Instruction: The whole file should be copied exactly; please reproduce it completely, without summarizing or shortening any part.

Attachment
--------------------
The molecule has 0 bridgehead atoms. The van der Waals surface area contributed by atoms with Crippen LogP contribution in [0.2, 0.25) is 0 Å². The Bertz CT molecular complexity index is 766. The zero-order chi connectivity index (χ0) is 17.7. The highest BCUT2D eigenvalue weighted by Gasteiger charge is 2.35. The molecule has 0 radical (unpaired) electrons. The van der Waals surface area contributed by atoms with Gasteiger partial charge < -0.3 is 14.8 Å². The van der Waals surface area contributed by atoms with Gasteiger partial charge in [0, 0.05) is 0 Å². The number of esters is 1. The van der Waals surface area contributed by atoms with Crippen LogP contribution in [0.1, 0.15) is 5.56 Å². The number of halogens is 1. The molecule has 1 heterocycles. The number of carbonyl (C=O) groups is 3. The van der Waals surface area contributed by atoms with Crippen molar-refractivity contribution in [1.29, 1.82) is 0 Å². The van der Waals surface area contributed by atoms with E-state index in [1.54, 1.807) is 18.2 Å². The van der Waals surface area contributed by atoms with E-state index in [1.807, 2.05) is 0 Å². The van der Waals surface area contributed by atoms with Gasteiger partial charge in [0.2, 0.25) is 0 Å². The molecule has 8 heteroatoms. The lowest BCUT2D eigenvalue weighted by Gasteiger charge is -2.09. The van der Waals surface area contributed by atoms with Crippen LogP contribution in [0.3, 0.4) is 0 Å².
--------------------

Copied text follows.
The molecule has 0 bridgehead atoms. The van der Waals surface area contributed by atoms with Crippen LogP contribution in [0.2, 0.25) is 0 Å². The Bertz CT molecular complexity index is 766. The zero-order chi connectivity index (χ0) is 17.7. The highest BCUT2D eigenvalue weighted by Gasteiger charge is 2.35. The molecule has 0 radical (unpaired) electrons. The van der Waals surface area contributed by atoms with Gasteiger partial charge < -0.3 is 14.8 Å². The van der Waals surface area contributed by atoms with Gasteiger partial charge in [0, 0.05) is 0 Å². The number of esters is 1. The van der Waals surface area contributed by atoms with Crippen LogP contribution in [0.1, 0.15) is 5.56 Å². The number of halogens is 1. The molecule has 1 heterocycles. The number of carbonyl (C=O) groups is 3. The van der Waals surface area contributed by atoms with Crippen molar-refractivity contribution in [1.29, 1.82) is 0 Å². The van der Waals surface area contributed by atoms with E-state index in [1.54, 1.807) is 18.2 Å². The van der Waals surface area contributed by atoms with E-state index in [1.807, 2.05) is 0 Å². The van der Waals surface area contributed by atoms with Gasteiger partial charge in [0.2, 0.25) is 0 Å². The molecule has 8 heteroatoms. The lowest BCUT2D eigenvalue weighted by Gasteiger charge is -2.09. The van der Waals surface area contributed by atoms with Crippen LogP contribution in [0.3, 0.4) is 0 Å².